In the Stacks
A travel book is a travel book, right? Not so! The Juneau Public Libraries carry a stunning array of travel guides that cater to just about everyone from hikers to citygoers. Here are some of the series we carry, and a few of the countries they cover:
Keep Alaska first
Congratulations to Gov.-elect Murkowski on your hard fought victory. Also I would like to thank the gentleman from Dillingham, Nels Anderson Jr., for being a statesman throughout this most difficult season. The gracious lady, Fran Ulmer, was also very kind and knowledgeable when touring the state.
An easy choice ahead
I almost got teary-eyed as I wistfully remembered when I was as smart as Chris Behnke, Juneau's adolescent sage (My Turn, Nov. 10). I briefly remembered the halcyon days of sitting cross-legged in the dorm room plotting the overthrow of the running dogs of capitalist imperialism as the sweet smoke of burning draft cards wafted through the summer air. Of course, it was always the sweet smoke of cards bearing the precious 2-S student deferment. The guys with the 1-As that could send your precious little pink behind to Vietnam apparently weren't enlightened enough to burn theirs. That 2-S was proof of our enlightenment and our solidarity with the worldwide proletariat. I almost went looking for some flowers for my hair as I wrote that!
We wish to thank KTOO for responsibly hosting its recent wine-tasting fund-raiser. KTOO worked with Cabco, the blue taxis, to offer discounted cab fares to and from the wine tasting at the Twisted Fish to encourage participants not to drink and drive.
In her letter of Nov. 7 concerning the honesty of the people who returned her wallet, Jacque Weyhe was correct in her "elation to know there are such good people in Juneau and the world."
Juneau International Airport would like to remind the public that both the short-term and long-term parking lots at the airport are open and no longer require a search of vehicles.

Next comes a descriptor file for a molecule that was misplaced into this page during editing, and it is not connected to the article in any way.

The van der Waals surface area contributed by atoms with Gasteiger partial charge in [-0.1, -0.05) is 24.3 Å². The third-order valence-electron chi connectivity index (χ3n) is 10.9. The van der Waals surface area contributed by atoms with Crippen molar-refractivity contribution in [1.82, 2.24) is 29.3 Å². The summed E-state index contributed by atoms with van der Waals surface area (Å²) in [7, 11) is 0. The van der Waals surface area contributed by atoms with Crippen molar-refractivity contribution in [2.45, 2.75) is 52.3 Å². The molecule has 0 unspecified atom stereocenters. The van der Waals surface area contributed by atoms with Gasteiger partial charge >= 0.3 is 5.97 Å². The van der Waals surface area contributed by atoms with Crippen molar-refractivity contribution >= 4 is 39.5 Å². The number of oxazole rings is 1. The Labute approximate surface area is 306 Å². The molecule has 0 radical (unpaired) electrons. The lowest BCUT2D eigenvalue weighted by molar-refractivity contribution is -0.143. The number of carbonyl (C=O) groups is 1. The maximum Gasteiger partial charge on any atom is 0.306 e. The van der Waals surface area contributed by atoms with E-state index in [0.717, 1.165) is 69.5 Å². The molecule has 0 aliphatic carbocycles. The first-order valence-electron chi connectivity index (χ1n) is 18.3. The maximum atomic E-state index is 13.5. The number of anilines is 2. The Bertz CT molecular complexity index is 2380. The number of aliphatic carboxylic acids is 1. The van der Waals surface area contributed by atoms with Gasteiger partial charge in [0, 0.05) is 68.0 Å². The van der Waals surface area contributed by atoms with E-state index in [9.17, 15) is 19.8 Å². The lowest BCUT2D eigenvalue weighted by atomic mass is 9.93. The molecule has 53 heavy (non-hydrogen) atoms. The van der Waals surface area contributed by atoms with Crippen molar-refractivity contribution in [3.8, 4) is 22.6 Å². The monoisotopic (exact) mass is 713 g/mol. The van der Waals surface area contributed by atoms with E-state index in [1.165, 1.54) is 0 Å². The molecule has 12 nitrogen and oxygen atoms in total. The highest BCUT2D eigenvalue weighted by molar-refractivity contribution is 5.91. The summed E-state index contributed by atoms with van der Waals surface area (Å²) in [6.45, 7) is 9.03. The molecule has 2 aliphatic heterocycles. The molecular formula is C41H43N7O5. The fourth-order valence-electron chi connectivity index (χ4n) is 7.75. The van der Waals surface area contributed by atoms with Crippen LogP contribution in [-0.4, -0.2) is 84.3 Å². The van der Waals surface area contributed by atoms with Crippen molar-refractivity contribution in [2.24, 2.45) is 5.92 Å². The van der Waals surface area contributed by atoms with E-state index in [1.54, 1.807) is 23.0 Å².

Campaigning should avoid manipulating fear, prejudice
I write to honor the Juneau-area candidates who campaigned so cleanly, and citizens who participated in the 50 percent voter turnout. Specifically, Juneau candidates' conduct was distinctly different from how the governor's race was conducted.
Rotate legislative sessions
Now that the November general elections have concluded, Juneau's electorate and community leaders are breathing a collective sigh of relief that another attempt to move the capital has been foiled. We are all wondering if this time the issue has been put to bed for keeps.
New library exhibit policy out for review
Juneau Public Libraries is accepting public comment on a draft policy that would set aside library exhibits for library use only. Under the proposed policy, outside groups would not be allowed to sponsor exhibits, but could provide materials. Exhibits would be prepared and mounted by staff members.
A generous dose of Christmas spirit
Christmas is coming. Colorful lights aren't up, the ground's still snow-free, but Operation Christmas Child, a seven-year Juneau tradition, has completed another Christmas-gift drive. "Operation Christmas Child targets kids that really are needy, that don't even normally see a Christmas gift," said Kristen Hock, who has assembled packages for the program for five years.
Halfway-house resident charged with sex assault
A developmentally disabled Gastineau Human Services inmate is being held without bail today at the state prison after allegedly attempting to rape another inmate while she slept in her bed Sunday morning.
Fire forces about 50 out of the Alaskan bar
Fire officials said a Saturday night fire at the Alaskan Hotel and Bar may have been caused by a cigarette tossed into a planter.
For nearly half a century, local winter sport enthusiasts have looked forward to the annual ski sale. The sale is a fund-raising event for two nonprofit organizations - the Juneau Ski Club and the Juneau Ski Patrol. For the club, it's a big fund-raiser, but for the patrol, it's the only fund-raiser of the year.
Strings and structure
Whoever originally had the idea of attaching four strings to a hollow wooden box and running a bow across them to make a sound probably never imagined 4-year-olds would pick up such an instrument, let alone make music with it. But given the right direction, even 4-year-olds can make beautiful sounds with a violin, according to Lisa Miles of Juneau, founder of The Heartstring violin studio. She teaches 35 2-to-5-year-olds and one 9-year-old at the studio, and instructs eight advanced violin students at the Juneau Community Charter School.